Dr Patel on the Utility of Orca-T in Hematologic Malignancies


In Partnership With:

Sagar Patel, MD, discusses the utility of the Orca-T platform in patients with hematologic malignancies, highlighting the platform's safety.

Sagar S. Patel, MD, director, Communications and Media Relationships, medical oncologist, Division of Hematology, University of Utah Huntsman Cancer Institute, discusses the utility of the Orca-T platform in patients with hematologic malignancies such as myelodysplastic syndromes (MDS), highlighting the platform’s safety.

Orca-T is a cell therapy biologic characterized by its precision. It comprises stem and immune cells sourced from allogeneic donors and harnesses highly purified, polyclonal donor regulatory T cells to manage alloreactive immune reactions. Within the framework of a phase 1b investigation, Orca-T underwent assessment in patients diagnosed with MDS. Patel begins by stating that the findings from this study encompass several key aspects. Firstly, in early-phase studies involving cellular therapy products, it is crucial to demonstrate the feasibility of timely product delivery, given the inherent manufacturing step, Patel says, noting that this was observed in the study. Secondly, the 1-year disease-free survival rate with Orca-T was notably high, at 94%. Moreover, at this juncture, none of the patients experienced severe acute graft-versus-host disease (GVHD), and moderate-to-severe chronic GVHD occurred in only 2 patients, he notes.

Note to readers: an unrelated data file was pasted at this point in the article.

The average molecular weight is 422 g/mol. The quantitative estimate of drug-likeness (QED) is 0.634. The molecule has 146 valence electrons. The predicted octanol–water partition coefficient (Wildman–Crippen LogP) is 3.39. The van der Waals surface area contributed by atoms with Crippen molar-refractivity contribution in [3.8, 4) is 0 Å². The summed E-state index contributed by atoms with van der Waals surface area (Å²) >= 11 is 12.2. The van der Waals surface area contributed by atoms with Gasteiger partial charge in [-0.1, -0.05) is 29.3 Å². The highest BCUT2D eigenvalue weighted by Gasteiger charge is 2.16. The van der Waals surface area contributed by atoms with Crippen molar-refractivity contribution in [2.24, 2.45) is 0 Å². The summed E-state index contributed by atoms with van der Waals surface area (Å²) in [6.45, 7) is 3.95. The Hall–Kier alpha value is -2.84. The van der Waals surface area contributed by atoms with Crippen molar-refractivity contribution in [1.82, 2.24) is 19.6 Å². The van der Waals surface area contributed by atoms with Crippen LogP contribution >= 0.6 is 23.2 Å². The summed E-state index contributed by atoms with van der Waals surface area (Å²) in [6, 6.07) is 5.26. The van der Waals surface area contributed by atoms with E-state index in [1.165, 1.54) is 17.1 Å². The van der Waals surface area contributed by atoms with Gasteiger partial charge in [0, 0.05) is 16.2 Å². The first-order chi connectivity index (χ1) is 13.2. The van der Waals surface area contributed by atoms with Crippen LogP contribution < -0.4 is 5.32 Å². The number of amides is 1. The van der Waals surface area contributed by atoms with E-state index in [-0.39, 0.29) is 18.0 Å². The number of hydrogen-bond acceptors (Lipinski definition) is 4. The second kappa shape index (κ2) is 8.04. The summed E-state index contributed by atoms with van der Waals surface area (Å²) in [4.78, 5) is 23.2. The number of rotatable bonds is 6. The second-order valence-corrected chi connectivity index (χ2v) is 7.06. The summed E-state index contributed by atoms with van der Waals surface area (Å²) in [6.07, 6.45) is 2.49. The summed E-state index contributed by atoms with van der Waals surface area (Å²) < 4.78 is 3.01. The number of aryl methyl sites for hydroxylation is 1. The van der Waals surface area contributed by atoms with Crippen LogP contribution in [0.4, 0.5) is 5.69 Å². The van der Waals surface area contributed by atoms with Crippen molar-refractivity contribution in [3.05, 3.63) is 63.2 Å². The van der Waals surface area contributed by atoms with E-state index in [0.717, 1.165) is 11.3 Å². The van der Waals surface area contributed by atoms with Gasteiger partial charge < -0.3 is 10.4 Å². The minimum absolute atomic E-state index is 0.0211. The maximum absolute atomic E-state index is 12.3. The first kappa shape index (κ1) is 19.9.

Furthermore, addressing concerns regarding toxicity, the non-relapse mortality rate was 0% at 12 months, indicating a highly favorable response in the high-risk MDS patient population treated with the Orca-T platform, Patel expands. Generally, the therapy did not pose an increased risk of GVHD; Orca-T was associated with a lower incidence of GVHD compared with conventional allogeneic stem cell transplant, he elucidates. Additionally, the end point of non-relapse mortality encompasses all non–disease-related adverse effects, none of which were observed in this context, Patel relays.

Thus, the Orca-T platform appears to offer an effective means of administering intensive allogeneic stem cell transplant with reduced toxicity, he reports. This is particularly beneficial for older patients with comorbidities, indicating a promising avenue for improving treatment outcomes in this patient population, Patel concludes.

Related Videos
Mike Lattanzi, MD, medical oncologist, Texas Oncology
Vikram M. Narayan, MD, assistant professor, Department of Urology, Emory University School of Medicine, Winship Cancer Institute; director, Urologic Oncology, Grady Memorial Hospital
Stephen V. Liu, MD
S. Vincent Rajkumar, MD
Pashtoon Murtaza Kasi, MD, MS
Naseema Gangat, MBBS
Samilia Obeng-Gyasi, MD, MPH,
Kian-Huat Lim, MD, PhD
Saurabh Dahiya, MD, FACP, associate professor, medicine (blood and marrow transplantation and cellular therapy), Stanford University School of Medicine, clinical director, Cancer Cell Therapy, Stanford BMT and Cell Therapy Division
Muhamed Baljevic, MD